[Skip to Content]
[Skip to Content Landing]
Article
September 8, 1989

Expanding AIDS Drug Availability

JAMA. 1989;262(10):1289. doi:10.1001/jama.1989.03430100013003

This article is only available in the PDF format. Download the PDF to view the article, as well as its associated figures and tables.

Abstract

A FOOD AND DRUG Administration (FDA) committee has endorsed in principle the concept of expanding the availability of drugs at an early stage of testing to treat acquired immunodeficiency syndrome (AIDS). The driving forces behind this move include AIDS activist groups and support from such medical leaders as Anthony Fauci, MD, director of the National Institute of Allergy and Infectious Diseases.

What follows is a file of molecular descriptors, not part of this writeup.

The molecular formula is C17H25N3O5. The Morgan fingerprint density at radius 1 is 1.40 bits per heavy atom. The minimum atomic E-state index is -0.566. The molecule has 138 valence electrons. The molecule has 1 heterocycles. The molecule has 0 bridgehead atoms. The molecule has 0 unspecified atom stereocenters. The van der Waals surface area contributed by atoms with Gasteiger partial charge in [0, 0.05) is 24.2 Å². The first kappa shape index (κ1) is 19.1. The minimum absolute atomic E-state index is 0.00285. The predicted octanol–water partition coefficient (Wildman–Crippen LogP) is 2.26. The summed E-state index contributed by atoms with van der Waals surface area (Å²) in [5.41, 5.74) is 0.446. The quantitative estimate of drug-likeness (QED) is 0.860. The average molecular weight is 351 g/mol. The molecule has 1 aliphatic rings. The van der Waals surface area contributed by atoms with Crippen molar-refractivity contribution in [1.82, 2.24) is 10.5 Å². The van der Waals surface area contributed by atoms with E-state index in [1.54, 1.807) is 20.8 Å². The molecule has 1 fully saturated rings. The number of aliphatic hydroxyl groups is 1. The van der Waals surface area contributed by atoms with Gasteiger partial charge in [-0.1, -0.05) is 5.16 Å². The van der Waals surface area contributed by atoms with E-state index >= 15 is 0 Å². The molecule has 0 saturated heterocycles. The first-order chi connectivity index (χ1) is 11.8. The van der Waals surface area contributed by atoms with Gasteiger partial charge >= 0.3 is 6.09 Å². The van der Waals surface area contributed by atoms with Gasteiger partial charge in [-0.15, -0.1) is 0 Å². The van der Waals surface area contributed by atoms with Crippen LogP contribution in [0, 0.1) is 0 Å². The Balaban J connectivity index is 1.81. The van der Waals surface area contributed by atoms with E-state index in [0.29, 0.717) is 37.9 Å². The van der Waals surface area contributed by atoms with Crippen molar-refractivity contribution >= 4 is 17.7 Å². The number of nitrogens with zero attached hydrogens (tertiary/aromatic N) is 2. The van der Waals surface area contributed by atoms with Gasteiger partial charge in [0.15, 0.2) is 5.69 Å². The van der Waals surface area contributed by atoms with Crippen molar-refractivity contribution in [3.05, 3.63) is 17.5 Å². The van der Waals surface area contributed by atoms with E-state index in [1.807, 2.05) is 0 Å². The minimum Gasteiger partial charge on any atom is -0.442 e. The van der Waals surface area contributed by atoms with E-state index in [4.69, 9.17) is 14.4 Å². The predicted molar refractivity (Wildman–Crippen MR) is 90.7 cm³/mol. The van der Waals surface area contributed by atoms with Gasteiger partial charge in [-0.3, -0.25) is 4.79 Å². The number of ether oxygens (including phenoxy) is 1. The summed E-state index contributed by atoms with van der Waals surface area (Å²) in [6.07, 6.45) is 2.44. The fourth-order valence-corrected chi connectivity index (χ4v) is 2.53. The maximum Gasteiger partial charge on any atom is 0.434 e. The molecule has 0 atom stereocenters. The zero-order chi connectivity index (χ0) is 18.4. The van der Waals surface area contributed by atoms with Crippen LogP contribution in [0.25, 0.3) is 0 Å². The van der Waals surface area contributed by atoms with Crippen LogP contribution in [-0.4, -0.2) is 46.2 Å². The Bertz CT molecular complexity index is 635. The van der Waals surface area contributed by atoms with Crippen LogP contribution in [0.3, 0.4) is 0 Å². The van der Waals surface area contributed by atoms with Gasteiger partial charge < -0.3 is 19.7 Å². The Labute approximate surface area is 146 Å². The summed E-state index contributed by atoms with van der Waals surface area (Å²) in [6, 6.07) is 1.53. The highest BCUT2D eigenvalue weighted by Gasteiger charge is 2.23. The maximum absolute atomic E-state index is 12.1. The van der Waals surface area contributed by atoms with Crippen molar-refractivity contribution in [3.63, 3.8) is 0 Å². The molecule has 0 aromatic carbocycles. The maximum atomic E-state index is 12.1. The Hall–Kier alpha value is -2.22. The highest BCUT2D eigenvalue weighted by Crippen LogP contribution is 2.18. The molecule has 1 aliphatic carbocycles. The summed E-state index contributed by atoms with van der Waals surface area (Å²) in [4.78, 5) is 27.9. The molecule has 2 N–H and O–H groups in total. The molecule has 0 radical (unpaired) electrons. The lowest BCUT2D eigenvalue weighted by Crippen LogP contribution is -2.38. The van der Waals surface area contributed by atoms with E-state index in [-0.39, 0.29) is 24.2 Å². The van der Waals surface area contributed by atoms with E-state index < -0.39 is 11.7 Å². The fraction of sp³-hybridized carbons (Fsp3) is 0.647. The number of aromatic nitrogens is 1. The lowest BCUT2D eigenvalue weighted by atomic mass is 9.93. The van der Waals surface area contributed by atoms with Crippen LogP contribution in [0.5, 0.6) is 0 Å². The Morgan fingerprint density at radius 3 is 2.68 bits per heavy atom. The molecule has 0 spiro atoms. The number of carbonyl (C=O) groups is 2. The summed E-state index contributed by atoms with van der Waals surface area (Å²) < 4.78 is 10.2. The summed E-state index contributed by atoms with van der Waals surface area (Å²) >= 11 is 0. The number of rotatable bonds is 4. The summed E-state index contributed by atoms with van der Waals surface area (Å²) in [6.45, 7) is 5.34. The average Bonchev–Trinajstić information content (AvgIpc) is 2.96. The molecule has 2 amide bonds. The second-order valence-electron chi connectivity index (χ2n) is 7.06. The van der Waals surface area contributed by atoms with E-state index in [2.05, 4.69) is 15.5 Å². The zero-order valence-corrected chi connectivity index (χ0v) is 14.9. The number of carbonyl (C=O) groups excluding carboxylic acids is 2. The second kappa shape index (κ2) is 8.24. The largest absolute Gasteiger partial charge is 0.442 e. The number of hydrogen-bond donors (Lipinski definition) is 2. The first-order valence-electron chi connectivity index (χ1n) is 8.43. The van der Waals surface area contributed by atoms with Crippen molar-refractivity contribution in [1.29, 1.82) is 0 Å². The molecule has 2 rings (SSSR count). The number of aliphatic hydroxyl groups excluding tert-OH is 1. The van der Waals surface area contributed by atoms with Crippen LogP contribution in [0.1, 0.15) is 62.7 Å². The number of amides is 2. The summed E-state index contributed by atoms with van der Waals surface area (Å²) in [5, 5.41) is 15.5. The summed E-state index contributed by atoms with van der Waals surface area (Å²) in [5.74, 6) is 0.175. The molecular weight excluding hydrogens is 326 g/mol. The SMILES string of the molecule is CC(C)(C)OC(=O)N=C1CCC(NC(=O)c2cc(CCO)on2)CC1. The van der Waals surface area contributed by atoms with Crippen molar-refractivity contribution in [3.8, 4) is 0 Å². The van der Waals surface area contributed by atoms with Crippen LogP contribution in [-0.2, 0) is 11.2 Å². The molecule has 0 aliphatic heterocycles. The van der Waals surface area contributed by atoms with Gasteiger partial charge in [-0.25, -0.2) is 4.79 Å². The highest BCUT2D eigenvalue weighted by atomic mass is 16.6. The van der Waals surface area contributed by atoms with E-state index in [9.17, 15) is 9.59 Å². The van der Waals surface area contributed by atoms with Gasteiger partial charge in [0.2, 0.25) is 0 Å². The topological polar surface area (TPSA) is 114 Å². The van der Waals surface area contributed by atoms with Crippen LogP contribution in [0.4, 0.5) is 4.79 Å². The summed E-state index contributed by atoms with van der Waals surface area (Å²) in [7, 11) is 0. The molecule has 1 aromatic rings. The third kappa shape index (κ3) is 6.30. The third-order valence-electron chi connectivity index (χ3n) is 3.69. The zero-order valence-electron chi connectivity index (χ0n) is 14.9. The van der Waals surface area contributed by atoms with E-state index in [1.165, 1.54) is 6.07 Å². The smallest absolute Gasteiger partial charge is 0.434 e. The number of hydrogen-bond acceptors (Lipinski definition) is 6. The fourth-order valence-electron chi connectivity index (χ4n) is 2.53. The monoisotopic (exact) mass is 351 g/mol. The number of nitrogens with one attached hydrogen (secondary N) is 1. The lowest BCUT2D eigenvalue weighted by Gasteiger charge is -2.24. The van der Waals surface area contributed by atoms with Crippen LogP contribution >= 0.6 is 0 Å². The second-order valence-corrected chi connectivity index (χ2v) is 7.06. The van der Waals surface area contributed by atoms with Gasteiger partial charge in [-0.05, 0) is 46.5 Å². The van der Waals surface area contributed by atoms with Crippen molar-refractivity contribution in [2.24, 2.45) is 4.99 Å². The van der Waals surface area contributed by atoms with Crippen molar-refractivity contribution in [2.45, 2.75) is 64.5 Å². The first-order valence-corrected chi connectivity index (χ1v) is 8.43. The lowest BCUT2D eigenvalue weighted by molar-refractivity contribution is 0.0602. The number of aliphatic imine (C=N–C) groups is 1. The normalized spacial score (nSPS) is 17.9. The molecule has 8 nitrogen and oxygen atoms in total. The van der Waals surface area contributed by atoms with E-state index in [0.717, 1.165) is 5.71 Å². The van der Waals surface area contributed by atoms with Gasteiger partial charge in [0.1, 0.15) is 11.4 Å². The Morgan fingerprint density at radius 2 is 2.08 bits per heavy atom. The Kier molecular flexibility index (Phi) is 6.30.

In accepting the principle, the FDA committee nevertheless grappled with a long list of potential issues that had to be left for later resolution. The committee recommended that these issues be resolved by another group that will be mandated to oversee the process of getting the idea off the ground. Among these issues are the following:

  • Even though drugs may be made available during phase I testing, it is necessary to ensure that properly controlled clinical trials to determine efficacy will not be compromised.

  • Some evidence must exist that

×